• Create compelling characters readers will love
  • Choose the right point of view for your story
  • Determine the conflicts that will drive your plot (and hook readers!)
  • Find the best writing process for your writing style
  • Create a solid plot from the spark of your idea
Plotting Your Novel: Ideas and Structure also helps you develop the critical elements for submitting and selling your novel once it’s finished. You’ll find exercises on how to:
  • Craft your one-sentence pitch
  • Create your summary hook blurb
  • Develop a solid working synopsis And so much more!
Plotting Your Novel: Ideas and Structure is an easy-to-follow guide to writing your novel or fixing a novel that isn’t quite working. 

Available in paperback and ebook formats.

Janice Hardy is the award-winning author of the teen fantasy trilogy The Healing Wars, including The Shifter, Blue Fire, and Darkfall from Balzer+Bray/Harper Collins. The Shifter, was chosen for the 2014 list of "Ten Books All Young Georgians Should Read" from the Georgia Center for the Book.

She also writes the Grace Harper urban fantasy series for adults under the name, J.T. Hardy.

When she's not writing novels, she's teaching other writers how to improve their craft. She's the founder of Fiction University and has written multiple books on writing.
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14 comments:

  1. Every time I hit a bump in my WIP. LOL

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  2. Yep. All the time. I've had to be really disciplined about not starting a new project until this one is really done (or nearly there). I try to write down the ideas I have (broad strokes only, so I can remember them when I do get back to developing them) or characters that pop in my head, or whatever, but I try to put them in a separate notebook, and not keep them in the front of my mental space. But yeah. New kitten fun is way better than old cat grumpy. (she says as she is stalled yet again on writing one of three scenes that Must.Be.Written.This.Summer)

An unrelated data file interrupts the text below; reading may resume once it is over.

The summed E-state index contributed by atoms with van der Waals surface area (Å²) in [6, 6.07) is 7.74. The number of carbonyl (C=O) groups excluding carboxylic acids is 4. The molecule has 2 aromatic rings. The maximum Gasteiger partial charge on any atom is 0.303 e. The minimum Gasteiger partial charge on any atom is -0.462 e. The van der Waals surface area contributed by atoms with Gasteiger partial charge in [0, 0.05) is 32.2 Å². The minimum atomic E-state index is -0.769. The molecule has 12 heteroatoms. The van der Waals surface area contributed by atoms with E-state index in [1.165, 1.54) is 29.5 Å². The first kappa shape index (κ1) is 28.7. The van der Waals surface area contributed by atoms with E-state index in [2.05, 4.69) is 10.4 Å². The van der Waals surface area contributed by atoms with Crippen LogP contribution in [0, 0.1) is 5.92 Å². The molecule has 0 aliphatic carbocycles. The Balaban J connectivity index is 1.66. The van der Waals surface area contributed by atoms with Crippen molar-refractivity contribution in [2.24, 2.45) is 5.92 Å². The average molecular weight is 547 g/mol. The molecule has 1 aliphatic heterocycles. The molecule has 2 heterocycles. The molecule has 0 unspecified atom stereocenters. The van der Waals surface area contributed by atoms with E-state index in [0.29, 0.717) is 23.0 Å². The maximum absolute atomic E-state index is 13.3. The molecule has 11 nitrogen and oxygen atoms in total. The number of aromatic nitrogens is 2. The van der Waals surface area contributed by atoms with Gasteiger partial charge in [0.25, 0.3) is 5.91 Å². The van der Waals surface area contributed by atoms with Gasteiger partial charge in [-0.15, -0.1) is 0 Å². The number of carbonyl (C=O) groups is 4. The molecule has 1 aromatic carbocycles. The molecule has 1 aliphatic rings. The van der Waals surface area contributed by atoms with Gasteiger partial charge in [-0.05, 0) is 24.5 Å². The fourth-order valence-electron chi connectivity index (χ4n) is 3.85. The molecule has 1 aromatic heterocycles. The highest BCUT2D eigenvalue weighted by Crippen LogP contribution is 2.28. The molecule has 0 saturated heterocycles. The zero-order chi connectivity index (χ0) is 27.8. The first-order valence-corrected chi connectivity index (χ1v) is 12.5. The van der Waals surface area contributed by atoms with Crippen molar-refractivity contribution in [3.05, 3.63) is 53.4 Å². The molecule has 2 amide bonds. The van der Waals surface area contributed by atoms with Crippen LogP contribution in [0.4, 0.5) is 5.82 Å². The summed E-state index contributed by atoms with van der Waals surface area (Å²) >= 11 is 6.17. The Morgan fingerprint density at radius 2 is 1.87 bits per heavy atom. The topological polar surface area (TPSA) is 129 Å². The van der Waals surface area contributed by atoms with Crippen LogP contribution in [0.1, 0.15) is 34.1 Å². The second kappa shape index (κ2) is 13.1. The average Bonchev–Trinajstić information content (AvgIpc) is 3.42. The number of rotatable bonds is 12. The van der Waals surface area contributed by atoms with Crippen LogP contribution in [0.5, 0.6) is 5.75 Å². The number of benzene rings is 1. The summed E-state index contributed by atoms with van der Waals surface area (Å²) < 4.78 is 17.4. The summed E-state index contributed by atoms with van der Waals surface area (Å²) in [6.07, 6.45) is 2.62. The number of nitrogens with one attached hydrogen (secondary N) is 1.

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    1. That's what I do as well. At least I get the ideas out. Hehe, old grumpy cat. I just finished one of those, so sending you some good writing vibes.

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  3. My kittens usually fall into two categories, lately:

    * short story kittens
    * the lioness kitten of my fan fic Susan Pevensie

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  4. yes, and yes. You're absolutely right, you SHOULD be doing something else, but my advice in writing and in kitten-motherhood is don't forget to enjoy this precious feeling while it lasts. Thanks for an article which made me smile.

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    1. I'm enjoying it :) Today was better, and we're going to look for a second today. Hopefully we'll get him a sibling to distract him. Or distract me more--two kittens are twice as dangerous.

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  5. This post made me super happy. Because kittens. Thanks for that! Also it made me want to come up with more writing analogies to other enjoyable but not particularly writing-related things. For example: free writing is like drinking a nice glass of wine. When done in moderation it can loose your inhibitions and whet your appetite for the more meaty writing you're actually trying to do. But if overindulged in without substantive writing to balance it, free writing may leave you feeling lightheaded and not quite sure where you are or where you want to go.

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  6. Congratulations on your new kitten, Janice!

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  7. Thank you. Metaphorical kittens and real kittens just made me smile. It's exactly what I needed as a kitten idea begs to be played with promising to be straight forward and endearing in a way my difficult grown up WIP is not!